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January 8, 2014


We saw in Part I of this essay that corporate America has historic shiploads of cash, and better, access to even far more cash via historically low interest rates due to the Fed’s “quantitative easing,” aka corporate welfare for the bond and stock markets. We saw that the Dow and other measures do not describe the economy the vast number of us live in it and that our “economic growth” is actually in part a measure of the overseas economies in which our multinationals operate.

Perhaps most importantly, we saw that wage inequality is not only affecting consumer aggregate demand with its underpaid labor; we saw that such lack of demand is adversely affecting corporate profitability. The poor man cannot afford the rich man’s goods and services. The stock market was up 26% this year, but the so-called “wealth effect” did not reach those not in the investment class. There was change in our inequitable wage structure, to be sure, but it was a downward change as inflation outstripped such puny wage increases as there were for the year. Once again (and for every year since 1974), the newly created wealth produced by our economy (such as it is) went unshared as the rich and corporate class hogged all such newly created wealth for the 39th consecutive year.

Since corporate profitability from its core activities is falling because the hoi polloi has less money to spend, corporations have to make other moves to keep dividend-hungry shareholders happy. So what to do? How can a given corporation keep its shareholders from selling its stock and buying elsewhere, and since some of its shareholders may be sophisticated and noisy hedge fund investors who want a piece of the cash corporations are hoarding and are threatening shareholders’ suits if they don’t get it, what is a particular corporation’s alternative to giving up its own cash or borrowing even if interest on such loans is negligible? The answer to holding off the dividend wolves may be found in buyback of its own stock. There is no change in net position since the stock bought back is worth the money paid for it, of course.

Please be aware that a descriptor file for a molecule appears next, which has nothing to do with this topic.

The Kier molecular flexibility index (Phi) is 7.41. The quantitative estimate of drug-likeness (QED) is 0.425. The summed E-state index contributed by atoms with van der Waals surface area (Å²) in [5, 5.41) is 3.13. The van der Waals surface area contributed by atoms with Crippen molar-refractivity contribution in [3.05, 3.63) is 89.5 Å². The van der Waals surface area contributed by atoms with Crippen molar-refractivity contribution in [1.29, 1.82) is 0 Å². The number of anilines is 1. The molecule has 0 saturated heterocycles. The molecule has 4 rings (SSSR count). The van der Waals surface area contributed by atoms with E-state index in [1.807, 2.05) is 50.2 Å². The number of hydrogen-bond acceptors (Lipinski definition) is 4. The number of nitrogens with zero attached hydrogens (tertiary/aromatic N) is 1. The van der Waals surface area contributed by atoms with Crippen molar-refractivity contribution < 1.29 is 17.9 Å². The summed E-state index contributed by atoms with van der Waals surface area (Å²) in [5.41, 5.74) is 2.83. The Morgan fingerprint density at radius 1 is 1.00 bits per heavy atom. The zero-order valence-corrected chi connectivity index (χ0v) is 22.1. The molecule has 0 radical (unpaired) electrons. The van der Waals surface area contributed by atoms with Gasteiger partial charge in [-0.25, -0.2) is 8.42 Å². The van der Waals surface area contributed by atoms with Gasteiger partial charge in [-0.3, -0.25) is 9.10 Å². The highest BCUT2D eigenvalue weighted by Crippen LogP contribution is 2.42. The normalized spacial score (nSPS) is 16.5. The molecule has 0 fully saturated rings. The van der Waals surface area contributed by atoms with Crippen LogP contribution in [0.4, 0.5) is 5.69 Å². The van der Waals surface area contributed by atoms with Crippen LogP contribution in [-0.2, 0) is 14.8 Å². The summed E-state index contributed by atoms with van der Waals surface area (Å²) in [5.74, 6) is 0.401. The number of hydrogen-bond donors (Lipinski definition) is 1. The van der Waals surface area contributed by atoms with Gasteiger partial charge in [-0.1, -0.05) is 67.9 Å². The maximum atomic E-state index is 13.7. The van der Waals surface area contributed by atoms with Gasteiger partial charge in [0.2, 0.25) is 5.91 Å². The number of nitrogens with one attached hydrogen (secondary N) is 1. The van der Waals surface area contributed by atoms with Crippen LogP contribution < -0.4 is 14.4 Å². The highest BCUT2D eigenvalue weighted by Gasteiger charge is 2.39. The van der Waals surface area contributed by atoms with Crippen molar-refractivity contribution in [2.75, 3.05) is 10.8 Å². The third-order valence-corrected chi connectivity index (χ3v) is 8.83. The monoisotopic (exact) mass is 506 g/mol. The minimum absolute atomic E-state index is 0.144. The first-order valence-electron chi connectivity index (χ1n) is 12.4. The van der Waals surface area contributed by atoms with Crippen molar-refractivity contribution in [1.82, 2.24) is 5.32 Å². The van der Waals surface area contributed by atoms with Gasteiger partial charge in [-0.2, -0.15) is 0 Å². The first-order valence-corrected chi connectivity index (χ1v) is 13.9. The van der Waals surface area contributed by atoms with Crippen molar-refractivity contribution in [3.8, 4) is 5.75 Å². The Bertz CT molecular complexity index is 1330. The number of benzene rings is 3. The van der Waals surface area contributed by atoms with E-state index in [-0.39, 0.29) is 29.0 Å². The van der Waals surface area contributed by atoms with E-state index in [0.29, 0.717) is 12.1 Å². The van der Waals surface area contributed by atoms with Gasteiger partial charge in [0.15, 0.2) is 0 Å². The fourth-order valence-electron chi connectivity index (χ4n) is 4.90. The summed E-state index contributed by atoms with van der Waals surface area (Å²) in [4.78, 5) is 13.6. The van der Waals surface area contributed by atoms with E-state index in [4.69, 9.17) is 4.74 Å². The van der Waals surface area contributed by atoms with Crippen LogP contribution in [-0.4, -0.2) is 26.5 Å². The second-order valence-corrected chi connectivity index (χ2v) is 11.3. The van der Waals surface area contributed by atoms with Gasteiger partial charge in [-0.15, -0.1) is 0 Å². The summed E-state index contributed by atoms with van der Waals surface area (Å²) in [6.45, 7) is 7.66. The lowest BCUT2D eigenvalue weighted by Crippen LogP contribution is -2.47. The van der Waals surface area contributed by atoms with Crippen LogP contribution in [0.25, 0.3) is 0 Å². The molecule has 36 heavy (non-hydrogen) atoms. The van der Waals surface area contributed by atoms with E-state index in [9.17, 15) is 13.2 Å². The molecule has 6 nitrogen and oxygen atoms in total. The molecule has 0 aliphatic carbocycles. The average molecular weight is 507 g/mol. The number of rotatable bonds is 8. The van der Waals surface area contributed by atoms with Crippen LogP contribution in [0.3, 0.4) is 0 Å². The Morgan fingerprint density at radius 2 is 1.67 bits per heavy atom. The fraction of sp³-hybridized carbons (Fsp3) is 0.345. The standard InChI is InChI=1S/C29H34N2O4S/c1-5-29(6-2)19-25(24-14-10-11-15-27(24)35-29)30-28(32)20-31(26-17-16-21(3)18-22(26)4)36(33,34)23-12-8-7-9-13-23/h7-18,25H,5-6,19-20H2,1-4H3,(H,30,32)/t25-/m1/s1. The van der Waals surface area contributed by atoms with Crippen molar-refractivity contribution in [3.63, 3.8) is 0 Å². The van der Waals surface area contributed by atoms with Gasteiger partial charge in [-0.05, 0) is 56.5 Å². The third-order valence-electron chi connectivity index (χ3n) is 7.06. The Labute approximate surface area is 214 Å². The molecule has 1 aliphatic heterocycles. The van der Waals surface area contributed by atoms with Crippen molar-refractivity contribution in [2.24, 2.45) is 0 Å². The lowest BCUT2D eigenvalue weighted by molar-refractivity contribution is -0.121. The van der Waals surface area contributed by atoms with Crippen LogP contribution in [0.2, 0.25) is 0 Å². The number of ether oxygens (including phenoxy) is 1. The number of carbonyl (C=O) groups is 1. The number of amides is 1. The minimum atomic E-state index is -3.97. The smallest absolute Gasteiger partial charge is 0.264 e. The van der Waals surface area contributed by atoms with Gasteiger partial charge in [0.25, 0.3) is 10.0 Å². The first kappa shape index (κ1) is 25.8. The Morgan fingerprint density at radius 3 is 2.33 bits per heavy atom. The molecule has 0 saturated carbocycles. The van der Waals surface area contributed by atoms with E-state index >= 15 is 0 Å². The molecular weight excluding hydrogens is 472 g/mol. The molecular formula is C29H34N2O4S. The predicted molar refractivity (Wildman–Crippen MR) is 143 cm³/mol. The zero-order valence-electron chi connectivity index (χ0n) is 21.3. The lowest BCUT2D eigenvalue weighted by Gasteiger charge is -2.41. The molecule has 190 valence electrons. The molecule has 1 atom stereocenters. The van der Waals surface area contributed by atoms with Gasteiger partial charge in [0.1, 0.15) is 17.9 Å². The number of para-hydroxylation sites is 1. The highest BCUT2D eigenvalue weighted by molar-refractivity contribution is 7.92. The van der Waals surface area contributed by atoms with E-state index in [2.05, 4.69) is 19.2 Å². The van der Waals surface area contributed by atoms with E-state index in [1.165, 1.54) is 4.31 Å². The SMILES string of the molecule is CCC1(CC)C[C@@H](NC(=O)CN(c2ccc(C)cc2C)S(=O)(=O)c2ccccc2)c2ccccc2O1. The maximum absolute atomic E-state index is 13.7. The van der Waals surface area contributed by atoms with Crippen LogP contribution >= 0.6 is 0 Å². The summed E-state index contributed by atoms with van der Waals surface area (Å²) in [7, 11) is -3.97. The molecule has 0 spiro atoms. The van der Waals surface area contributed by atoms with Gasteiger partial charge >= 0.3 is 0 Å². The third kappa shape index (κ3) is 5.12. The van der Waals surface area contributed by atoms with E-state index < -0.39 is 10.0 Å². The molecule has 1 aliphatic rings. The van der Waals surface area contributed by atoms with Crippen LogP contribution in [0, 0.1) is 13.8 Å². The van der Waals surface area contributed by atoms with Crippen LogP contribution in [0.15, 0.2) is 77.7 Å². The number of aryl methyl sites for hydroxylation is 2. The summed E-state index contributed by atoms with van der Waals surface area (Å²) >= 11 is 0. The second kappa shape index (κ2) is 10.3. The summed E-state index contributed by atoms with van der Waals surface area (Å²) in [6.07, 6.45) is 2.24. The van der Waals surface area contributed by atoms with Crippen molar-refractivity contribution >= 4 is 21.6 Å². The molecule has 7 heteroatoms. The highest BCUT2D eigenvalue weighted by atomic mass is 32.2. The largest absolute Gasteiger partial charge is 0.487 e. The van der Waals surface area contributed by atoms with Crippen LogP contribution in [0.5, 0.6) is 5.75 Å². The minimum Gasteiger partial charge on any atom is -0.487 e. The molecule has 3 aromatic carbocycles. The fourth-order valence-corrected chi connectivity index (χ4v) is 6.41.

When a corporation buys back its own stock, such stock does not participate in dividend payouts. Let’s say a corporation buys 25% of its total stock outstanding; that translates into a 25% increase in potential declaration of dividends to shareholders of record. It also translates into happier shareholders, even though the corporation may have spent some of its cash or has borrowed funds used in the buyback. There are ways to correct that temporary cash imbalance, however, as we shall see later in this essay.

Shareholders may not be the only happy ones in this corporate exercise. Higher dividend payments are likely to increase the value of the outstanding stock remaining, which means that bonus-hungry corporate executives whose compensation is tied to the value of such stock or an increase in earnings will profit as well. Higher values of stock also translate into enhanced capital gains if the stock is the subject of sale or other disposition. Such enhanced valued stock likewise increases its pledge value as collateral for loans shareholders may wish to make, perhaps for acquisition of additional stock.

Such a happy announcement at an annual shareholders’ meeting creates another problem, however, to wit: How can such a corporation recover its former cash position after payment of dividends when demand for its goods and services is flat both here and in a weak global economy and with shareholders certain to be demanding dividends at the next annual shareholders’ meeting? I will discuss some of the depressing means corporations are employing to solve this problem in Part III. Stay tuned.  GERALD  E


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